Online Program

Environmental Justice Youth Training Program: Increasing community capacity through a high school extracurricular module

Monday, November 2, 2015 : 3:30 p.m. - 3:50 p.m.

John Breskey, Ph.D., Department of Health Sciences, California State University, Fullerton, Fullerton, CA
Scott Chan, MPA, Asian and Pacific Islander Obesity Prevention Alliance, Los Angeles, CA
Jaclyn Loomis, MS, Department of Environmental Studies, California State University Fullerton, Fullerton, CA
Background and Objective: Linguistically isolated minority communities, which have low communication capacity, have increased health risks due to air pollution exposures. Despite efforts to include these communities, immigrant groups exhibit a lack of participation in decision-making, with the main barriers being lack of education and community capacity required to participate in regulatory processes. The Environmental Justice Youth Training Program (EJYTP) aims to increase the capacity of specific minority and lower socioeconomic status communities in southern California by engaging high school youth on the issue of disparate air pollution exposure and teaching them specific skills to participate in air pollution decision-making processes. 

Methods: Through a university-community-based organization partnership, a 12-week extracurricular program was designed and implemented in two predominantly Asian-American communities of southern California. Student participants (n=24) learned basics of environmental justice through a classroom curriculum, researched environmental burden by collecting air pollution data using low-cost air quality monitors, and created community dissemination materials used to engage other community members and decision-makers around the environmental concerns found.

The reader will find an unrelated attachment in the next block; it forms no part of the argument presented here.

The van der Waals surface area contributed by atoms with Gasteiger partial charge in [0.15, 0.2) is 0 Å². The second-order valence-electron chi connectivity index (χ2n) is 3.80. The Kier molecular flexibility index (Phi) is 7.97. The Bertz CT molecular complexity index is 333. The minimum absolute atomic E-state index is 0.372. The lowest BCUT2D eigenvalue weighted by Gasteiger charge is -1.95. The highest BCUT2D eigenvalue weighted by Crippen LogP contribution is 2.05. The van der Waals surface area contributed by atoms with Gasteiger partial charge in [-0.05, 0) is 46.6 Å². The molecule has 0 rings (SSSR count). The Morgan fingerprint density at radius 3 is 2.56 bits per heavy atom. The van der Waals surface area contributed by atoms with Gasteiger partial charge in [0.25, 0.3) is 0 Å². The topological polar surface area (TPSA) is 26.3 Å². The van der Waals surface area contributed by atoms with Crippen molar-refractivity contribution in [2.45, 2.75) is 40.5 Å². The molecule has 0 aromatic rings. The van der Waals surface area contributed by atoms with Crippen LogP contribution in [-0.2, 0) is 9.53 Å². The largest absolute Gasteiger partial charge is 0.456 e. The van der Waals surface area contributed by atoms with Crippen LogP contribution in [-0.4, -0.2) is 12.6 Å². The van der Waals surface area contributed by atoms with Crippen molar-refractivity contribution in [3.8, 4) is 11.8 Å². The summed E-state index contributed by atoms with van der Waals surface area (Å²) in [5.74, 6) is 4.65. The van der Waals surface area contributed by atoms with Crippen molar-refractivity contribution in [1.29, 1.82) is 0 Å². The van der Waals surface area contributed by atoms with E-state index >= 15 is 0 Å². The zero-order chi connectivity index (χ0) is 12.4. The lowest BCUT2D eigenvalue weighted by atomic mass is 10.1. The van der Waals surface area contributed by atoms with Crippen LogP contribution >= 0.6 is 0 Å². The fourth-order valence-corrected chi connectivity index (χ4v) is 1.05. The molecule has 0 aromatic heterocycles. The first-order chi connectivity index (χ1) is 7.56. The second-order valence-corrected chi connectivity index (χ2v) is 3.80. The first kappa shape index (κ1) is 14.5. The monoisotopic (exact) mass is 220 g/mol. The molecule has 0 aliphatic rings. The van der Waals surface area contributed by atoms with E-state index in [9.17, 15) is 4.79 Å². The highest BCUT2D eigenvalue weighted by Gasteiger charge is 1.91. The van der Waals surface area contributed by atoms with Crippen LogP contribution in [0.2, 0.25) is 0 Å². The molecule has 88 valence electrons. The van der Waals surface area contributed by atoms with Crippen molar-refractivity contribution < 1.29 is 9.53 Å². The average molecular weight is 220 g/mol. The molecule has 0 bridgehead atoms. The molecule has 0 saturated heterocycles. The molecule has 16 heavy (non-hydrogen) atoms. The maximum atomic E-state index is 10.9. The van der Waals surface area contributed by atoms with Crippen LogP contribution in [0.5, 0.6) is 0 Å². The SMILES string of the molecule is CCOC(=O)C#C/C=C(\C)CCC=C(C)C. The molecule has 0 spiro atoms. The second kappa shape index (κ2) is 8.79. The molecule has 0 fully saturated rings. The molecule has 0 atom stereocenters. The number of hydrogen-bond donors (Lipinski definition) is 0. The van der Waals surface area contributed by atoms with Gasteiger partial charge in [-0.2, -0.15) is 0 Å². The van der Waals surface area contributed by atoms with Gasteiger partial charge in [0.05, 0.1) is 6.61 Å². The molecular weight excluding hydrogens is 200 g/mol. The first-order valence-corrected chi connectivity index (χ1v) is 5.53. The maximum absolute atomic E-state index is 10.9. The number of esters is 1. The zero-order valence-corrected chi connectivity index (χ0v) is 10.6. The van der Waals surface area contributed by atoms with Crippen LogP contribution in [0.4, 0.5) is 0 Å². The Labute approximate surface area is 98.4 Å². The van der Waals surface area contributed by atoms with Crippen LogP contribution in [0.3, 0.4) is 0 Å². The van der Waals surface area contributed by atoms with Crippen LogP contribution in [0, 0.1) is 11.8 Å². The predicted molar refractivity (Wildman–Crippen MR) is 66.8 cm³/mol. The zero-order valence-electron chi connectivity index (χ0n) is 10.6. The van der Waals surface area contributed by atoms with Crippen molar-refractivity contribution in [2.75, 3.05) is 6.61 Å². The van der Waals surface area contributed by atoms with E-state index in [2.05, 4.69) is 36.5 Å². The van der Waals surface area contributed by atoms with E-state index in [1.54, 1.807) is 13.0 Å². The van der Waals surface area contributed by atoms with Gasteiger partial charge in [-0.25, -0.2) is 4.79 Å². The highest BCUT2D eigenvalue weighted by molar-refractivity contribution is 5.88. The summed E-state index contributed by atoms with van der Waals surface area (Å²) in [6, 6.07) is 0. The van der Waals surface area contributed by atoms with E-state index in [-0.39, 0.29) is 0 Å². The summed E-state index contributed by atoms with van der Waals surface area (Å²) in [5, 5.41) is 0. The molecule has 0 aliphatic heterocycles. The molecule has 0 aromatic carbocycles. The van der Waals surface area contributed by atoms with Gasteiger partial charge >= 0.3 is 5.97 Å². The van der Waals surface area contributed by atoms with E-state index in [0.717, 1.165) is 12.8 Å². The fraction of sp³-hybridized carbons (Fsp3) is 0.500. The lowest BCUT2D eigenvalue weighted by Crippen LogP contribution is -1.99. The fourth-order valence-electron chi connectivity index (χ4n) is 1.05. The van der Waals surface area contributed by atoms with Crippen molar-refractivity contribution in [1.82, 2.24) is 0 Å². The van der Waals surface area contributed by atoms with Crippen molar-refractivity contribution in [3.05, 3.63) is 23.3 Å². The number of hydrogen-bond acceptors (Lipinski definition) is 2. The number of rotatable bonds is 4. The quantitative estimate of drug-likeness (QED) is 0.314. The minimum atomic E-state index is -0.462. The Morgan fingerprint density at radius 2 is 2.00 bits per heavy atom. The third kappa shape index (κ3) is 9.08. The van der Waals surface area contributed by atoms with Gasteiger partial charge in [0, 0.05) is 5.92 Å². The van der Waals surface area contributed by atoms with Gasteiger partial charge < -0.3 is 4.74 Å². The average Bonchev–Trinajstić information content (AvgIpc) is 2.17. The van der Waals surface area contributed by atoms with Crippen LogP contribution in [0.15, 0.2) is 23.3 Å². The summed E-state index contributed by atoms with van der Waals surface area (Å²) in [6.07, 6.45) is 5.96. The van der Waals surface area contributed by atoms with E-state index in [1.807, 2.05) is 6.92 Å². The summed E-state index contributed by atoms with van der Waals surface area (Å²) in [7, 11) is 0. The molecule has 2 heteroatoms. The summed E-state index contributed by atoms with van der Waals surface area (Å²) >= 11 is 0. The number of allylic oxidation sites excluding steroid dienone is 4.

Results: Pre- and post-program questionnaires are used to measure individual self-efficacy of participants by assessing students’ knowledge of environmental justice issues, confidence in ability to act, and likelihood to engage community members and decision-makers. Tests for repeated measures (paired t-test, Wilcoxon signed-rank test) are used to evaluate changes in these items. Semi-structured interviews with community partner coordinators assess the adequacy of curriculum content and barriers to implement specific topics.

Conclusions: The model of using low-cost air quality sensors is valuable for the specific target audience because it utilizes experiential learning with technology that has historically been unavailable at the high school level in lower socioeconomic and minority communities. The EJYTP module may remain a sustainable model of youth engagement within high schools over periods of years.

Learning Areas:

Environmental health sciences
Implementation of health education strategies, interventions and programs
Planning of health education strategies, interventions, and programs

Learning Objectives:
Describe an extracurricular program for high school students that increase the capacity of minority communities in southern to participate in decision-making processes.

Keyword(s): Environmental Justice, Air Pollution & Respiratory Health

Presenting author's disclosure statement:

Qualified on the content I am responsible for because: I am qualified to present this work because as the key developer of the curriculum content. I have been teaching air pollution and environmental health topics for the past 5 years.
Any relevant financial relationships? No

I agree to comply with the American Public Health Association Conflict of Interest and Commercial Support Guidelines, and to disclose to the participants any off-label or experimental uses of a commercial product or service discussed in my presentation.